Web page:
Antimicrobial peptides in the female reproductive tract: A critical component of the mucosal immune barrier with physiological and clinical implications

Victoria L. Yarbrough, Sean Winkle, Melissa M. Herbst-Kralovetz

Research output: Contribution to journalArticle

64 Scopus citations

Abstract

Background: At the interface of the external environment and the mucosal surface of the female reproductive tract (FRT) lies a first-line defense against pathogen invasion that includes antimicrobial peptides (AMP). Comprised of a unique class of multifunctional, amphipathic molecules, AMP employ a wide range of functions to limit microbial invasion and replication within host cells as well as independently modulate the immune system, dampen inflammation and maintain tissue homeostasis. The role of AMP in barrier defense at the level of the skin and gut has received much attention as of late. Given the far reaching implications for women's health, maternal and fetal morbidity and mortality, and sexually transmissible and polymicrobial diseases, we herein review the distribution and function of key AMP throughout the female reproductive mucosa and assess their role as an essential immunological barrier to microbial invasion throughout the reproductive cycle of a woman's lifetime. Methods: A comprehensive search in PubMed/Medline was conducted related to AMP general structure, function, signaling, expression, distribution and barrier function ofAMPin the FRT, hormone regulation ofAMP, the microbiome of the FRT, andAMPin relation to implantation, pregnancy, fertility, pelvic inflammatory disease, complications of pregnancy and assisted reproductive technology. Results: AMP are amphipathic peptides that target microbes for destruction and have been conserved throughout all living organisms. In the FRT, several major classes of AMP are expressed constitutively and others are inducible at the mucosal epithelium and by immune cells. AMP expression is also under the influence of sex hormones, varying throughout the menstrual cycle, and dependent on the vaginal microbiome. AMP can prevent infection with sexually transmissible and opportunistic pathogens of the female reproductive tissues, although emerging understanding of vaginal dysbiosis suggests induction of a unique AMP profile with increased susceptibility to these pathogens. During pregnancy, AMP are key immune effectors of the fetal membranes and placenta and are dysregulated in states of intrauterine infection and other complications of pregnancy. Conclusions: At the level of the FRT, AMP serve to inhibit infection by sexually and vertically transmissible as well as by opportunistic bacteria, fungi, viruses, and protozoa and must do so throughout the hormone flux of menses and pregnancy. Guarding the exclusive site of reproduction, AMP modulate the vaginal microbiome of the lower FRT to aid in preventing ascending microbes into the upper FRT. Evolving in parallel with, and in response to, pathogenic insults,AMPare relatively immune to the resistance mechanisms employed by rapidly evolving pathogens and play a key role in barrier function and host defense throughout the FRT.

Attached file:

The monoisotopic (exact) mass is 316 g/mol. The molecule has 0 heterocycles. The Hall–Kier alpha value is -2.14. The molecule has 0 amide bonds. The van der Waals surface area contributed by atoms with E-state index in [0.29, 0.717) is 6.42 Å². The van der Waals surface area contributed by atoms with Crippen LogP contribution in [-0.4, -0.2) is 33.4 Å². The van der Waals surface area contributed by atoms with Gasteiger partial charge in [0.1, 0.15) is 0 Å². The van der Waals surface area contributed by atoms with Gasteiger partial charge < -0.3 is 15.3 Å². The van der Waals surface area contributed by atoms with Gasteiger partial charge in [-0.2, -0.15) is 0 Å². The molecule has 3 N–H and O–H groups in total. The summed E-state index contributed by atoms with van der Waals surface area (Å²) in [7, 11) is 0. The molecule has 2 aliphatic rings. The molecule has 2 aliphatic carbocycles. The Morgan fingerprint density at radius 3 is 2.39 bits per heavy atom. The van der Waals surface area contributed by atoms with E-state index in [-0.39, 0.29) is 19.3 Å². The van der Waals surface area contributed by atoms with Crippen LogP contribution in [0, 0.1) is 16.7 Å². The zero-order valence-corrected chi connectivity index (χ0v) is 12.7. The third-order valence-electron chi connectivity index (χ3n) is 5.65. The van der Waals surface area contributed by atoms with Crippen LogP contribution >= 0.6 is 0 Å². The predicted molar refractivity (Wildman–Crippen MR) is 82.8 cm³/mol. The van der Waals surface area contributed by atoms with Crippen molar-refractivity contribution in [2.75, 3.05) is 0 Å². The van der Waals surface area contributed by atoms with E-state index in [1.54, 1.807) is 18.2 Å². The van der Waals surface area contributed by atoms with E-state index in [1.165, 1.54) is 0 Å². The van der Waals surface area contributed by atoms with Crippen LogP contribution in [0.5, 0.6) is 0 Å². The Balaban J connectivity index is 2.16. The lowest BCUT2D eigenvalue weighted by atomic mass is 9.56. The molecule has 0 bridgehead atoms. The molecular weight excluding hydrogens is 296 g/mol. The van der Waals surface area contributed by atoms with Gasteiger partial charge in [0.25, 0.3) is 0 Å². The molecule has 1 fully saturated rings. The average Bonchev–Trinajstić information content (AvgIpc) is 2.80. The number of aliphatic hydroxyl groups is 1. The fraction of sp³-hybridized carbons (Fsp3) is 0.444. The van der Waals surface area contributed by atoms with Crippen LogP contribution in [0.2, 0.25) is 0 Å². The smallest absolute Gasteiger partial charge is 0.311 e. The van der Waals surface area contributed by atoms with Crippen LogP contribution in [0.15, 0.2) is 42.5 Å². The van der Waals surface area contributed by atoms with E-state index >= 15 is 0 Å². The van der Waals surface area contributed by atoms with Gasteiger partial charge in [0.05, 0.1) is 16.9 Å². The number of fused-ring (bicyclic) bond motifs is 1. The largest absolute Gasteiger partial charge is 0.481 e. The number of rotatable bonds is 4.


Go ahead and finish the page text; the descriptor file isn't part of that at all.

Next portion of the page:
Original languageEnglish (US)
Pages (from-to)353-377
Number of pages25
JournalHuman Reproduction Update
Volume21
Issue number3
DOIs
StatePublished - May 1 2015

Keywords

  • Bacterial vaginosis
  • Epithelial barrier
  • Host defense
  • Reproductive immunology
  • Vaginal microbiome

ASJC Scopus subject areas

  • Reproductive Medicine
  • Obstetrics and Gynecology

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